I am not sure why we wait for a new calendar year to start new diets, habits and routines. Now is as good a time as any to start some new family traditions!
Family traditions help build a strong feeling of connectedness. Here are four of my favorites family traditions:
1. Date Day with the Kids
Whether you have one child or a dozen – children crave one-on-one attention from their parents. I love the idea of taking children out for alone time.
Even if you spend lots of time with your children – devoting a special time and naming it (e.g. mommy and me time etc.) can make that one-on-one time feel special.
Date days can be as simple as you want them to be. The key is to make a new tradition practical – so it is easy to maintain and keep for years to come.
My husband and I devote one weekend day a month to take our children out individually. Each child is taken out for about an hour or two by one parent. We rotate which child goes with which parent. The kids love it and constantly ask when the next date will be.
2. Dinner Conversation Starters
With all the hustle and bustle of our hectic schedules – dinner might be the only time your family is actually all together! Make mealtime count. I know I feel like I spend more time preparing a meal than it takes for everyone to eat it. Slow the family down by coming up with dinner conversation routines.
A simple dinner routine might be taking turns giving the high and low of each person’s day. Doing this on a regular basis can give you much insight into what is going on in each other’s lives.
I also recommend that parents pipe in with their high and low for the day – without burdening your children with too many stressful details. This helps kids realize that parents also have daily successes and challenges – and may provide a talking point on how to handle those difficulties.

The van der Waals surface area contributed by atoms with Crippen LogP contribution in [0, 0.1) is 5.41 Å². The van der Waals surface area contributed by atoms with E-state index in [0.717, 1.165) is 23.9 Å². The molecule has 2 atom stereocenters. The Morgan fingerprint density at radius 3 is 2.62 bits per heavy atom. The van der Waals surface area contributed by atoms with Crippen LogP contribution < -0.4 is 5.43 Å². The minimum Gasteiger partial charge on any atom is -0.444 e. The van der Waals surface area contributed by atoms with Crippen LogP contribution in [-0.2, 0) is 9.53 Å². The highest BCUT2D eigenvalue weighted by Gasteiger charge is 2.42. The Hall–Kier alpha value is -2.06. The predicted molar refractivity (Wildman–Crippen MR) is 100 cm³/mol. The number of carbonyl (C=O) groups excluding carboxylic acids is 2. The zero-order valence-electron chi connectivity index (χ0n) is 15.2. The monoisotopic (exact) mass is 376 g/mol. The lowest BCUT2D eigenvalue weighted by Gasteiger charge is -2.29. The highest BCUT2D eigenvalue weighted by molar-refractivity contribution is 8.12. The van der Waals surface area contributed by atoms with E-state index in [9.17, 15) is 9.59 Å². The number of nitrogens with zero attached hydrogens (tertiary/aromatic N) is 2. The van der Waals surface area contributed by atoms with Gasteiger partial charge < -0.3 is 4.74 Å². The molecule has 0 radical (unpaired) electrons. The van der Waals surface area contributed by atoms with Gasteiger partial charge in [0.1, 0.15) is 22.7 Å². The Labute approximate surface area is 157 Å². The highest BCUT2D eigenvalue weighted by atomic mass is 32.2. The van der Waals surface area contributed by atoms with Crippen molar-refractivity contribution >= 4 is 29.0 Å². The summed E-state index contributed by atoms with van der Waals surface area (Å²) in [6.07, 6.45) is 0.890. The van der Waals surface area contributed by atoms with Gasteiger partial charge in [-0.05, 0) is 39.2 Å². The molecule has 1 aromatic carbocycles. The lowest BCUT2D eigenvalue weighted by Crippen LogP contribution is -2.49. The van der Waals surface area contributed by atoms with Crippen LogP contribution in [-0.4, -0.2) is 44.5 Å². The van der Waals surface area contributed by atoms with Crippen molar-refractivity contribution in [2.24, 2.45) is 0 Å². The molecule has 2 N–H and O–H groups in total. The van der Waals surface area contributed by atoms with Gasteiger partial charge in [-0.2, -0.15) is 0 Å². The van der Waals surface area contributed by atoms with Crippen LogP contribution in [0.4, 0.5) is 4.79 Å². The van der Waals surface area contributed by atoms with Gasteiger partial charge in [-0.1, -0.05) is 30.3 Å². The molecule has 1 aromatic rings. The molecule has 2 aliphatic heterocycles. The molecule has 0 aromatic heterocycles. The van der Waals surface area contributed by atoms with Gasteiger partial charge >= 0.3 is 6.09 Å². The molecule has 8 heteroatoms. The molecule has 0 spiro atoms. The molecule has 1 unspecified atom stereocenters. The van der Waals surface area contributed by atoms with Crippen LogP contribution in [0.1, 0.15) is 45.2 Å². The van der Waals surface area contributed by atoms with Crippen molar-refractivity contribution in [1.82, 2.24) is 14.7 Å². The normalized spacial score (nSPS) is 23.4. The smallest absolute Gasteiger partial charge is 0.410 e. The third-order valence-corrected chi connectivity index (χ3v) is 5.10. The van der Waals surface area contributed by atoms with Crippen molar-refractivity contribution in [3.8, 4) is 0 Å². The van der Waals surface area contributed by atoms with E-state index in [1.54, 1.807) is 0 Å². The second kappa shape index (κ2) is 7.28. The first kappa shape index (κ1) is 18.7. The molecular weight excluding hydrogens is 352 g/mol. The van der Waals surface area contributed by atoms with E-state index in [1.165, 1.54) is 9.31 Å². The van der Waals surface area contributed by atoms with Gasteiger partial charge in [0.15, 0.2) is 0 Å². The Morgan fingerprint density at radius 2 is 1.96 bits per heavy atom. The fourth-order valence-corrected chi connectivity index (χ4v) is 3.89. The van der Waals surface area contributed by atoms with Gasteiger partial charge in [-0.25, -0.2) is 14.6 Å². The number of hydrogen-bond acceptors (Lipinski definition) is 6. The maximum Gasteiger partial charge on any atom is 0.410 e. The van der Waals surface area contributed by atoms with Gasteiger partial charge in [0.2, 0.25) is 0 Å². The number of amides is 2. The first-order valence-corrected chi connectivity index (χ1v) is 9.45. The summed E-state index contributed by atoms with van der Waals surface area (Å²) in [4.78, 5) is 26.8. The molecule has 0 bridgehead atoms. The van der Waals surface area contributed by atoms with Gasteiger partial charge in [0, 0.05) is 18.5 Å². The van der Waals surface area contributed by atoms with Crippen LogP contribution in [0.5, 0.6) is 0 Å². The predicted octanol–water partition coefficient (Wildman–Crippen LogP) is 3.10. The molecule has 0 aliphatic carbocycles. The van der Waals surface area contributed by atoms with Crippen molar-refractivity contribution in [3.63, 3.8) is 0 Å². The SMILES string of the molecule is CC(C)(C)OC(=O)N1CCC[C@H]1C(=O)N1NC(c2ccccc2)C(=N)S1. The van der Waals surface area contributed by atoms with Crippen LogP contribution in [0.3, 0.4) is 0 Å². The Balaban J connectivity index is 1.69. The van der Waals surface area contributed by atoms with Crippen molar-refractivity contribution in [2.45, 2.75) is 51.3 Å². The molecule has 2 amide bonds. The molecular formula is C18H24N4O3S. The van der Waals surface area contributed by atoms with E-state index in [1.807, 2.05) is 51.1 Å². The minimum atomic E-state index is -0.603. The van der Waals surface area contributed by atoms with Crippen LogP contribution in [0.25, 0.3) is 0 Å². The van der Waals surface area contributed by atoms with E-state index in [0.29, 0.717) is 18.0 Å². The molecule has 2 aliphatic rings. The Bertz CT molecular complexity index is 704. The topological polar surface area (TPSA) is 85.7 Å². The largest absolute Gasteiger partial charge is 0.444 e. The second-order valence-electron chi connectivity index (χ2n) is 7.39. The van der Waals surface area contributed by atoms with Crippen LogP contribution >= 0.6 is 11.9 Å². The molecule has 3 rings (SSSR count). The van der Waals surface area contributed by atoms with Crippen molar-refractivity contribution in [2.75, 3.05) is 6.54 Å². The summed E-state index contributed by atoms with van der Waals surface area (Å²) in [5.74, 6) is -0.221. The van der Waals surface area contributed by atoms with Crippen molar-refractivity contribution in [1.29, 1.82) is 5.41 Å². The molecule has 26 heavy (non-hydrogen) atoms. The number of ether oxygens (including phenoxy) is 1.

For more formal dinner traditions – you can make a jar of dinner questions. These questions can be thought provoking or silly. Often these type of questions stimulate further discussion and get you to understand each other on a deeper level. For some dinner question ideas you can click here.
3. Birthday Letter
I might be too sentimental, but I love the idea of narrating a child’s life, personality and development each year. One way to do this is to write a letter to your child every birthday. Can you imagine what a gift it would be to present your adult child with eighteen years of love letters highlighting the best of their childhood?
4. Family Code Word For Safety Concerns
Okay, this last suggestion might be the downer of the bunch – but it is probably the most important tip – so bare with me. Develop a code word with older children (7+ years old) that indicates when your child is feeling unsafe or uncomfortable.
This code word can be used when they are at a friend’s house or in a situation that they want to get out of, but can’t talk freely in. My family has developed a question, as we felt it would sound more natural in a conversation. Hopefully no one will have to use it, but at least we are prepared.
I hope this has generated some thought or excitement around developing family traditions. Time goes by so fast – and before you know it your children will be making traditions with their own family. Make the time you have left memorable!
What family traditions do you have at home? Let’s get a great list going in the comment section below!
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